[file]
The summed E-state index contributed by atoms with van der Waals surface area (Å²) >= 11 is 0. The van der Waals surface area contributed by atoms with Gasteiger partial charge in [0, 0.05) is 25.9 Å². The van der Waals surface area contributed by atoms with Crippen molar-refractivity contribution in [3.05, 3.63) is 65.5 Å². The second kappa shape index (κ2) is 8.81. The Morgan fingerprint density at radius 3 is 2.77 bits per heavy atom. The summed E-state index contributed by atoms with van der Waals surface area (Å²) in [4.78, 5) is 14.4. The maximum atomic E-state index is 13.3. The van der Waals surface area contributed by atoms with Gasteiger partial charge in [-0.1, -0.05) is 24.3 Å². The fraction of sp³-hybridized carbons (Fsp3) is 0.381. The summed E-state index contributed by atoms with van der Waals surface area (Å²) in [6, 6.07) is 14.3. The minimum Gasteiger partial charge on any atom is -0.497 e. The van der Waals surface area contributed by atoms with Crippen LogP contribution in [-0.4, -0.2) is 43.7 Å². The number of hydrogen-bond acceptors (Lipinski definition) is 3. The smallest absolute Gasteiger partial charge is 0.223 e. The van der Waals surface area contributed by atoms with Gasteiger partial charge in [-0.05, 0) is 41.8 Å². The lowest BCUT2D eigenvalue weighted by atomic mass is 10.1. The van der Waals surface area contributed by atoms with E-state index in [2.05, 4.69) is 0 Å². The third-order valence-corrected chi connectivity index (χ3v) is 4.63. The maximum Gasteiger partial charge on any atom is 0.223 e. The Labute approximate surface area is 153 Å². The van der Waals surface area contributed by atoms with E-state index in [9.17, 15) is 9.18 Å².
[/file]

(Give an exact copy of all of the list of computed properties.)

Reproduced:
The summed E-state index contributed by atoms with van der Waals surface area (Å²) >= 11 is 0. The van der Waals surface area contributed by atoms with Gasteiger partial charge in [0, 0.05) is 25.9 Å². The van der Waals surface area contributed by atoms with Crippen molar-refractivity contribution in [3.05, 3.63) is 65.5 Å². The second kappa shape index (κ2) is 8.81. The Morgan fingerprint density at radius 3 is 2.77 bits per heavy atom. The summed E-state index contributed by atoms with van der Waals surface area (Å²) in [4.78, 5) is 14.4. The maximum atomic E-state index is 13.3. The van der Waals surface area contributed by atoms with Gasteiger partial charge in [-0.1, -0.05) is 24.3 Å². The fraction of sp³-hybridized carbons (Fsp3) is 0.381. The summed E-state index contributed by atoms with van der Waals surface area (Å²) in [6, 6.07) is 14.3. The minimum Gasteiger partial charge on any atom is -0.497 e. The van der Waals surface area contributed by atoms with Crippen LogP contribution in [-0.4, -0.2) is 43.7 Å². The number of hydrogen-bond acceptors (Lipinski definition) is 3. The smallest absolute Gasteiger partial charge is 0.223 e. The van der Waals surface area contributed by atoms with Gasteiger partial charge in [-0.05, 0) is 41.8 Å². The lowest BCUT2D eigenvalue weighted by atomic mass is 10.1. The van der Waals surface area contributed by atoms with E-state index in [2.05, 4.69) is 0 Å². The third-order valence-corrected chi connectivity index (χ3v) is 4.63. The maximum Gasteiger partial charge on any atom is 0.223 e. The Labute approximate surface area is 153 Å². The van der Waals surface area contributed by atoms with E-state index in [9.17, 15) is 9.18 Å².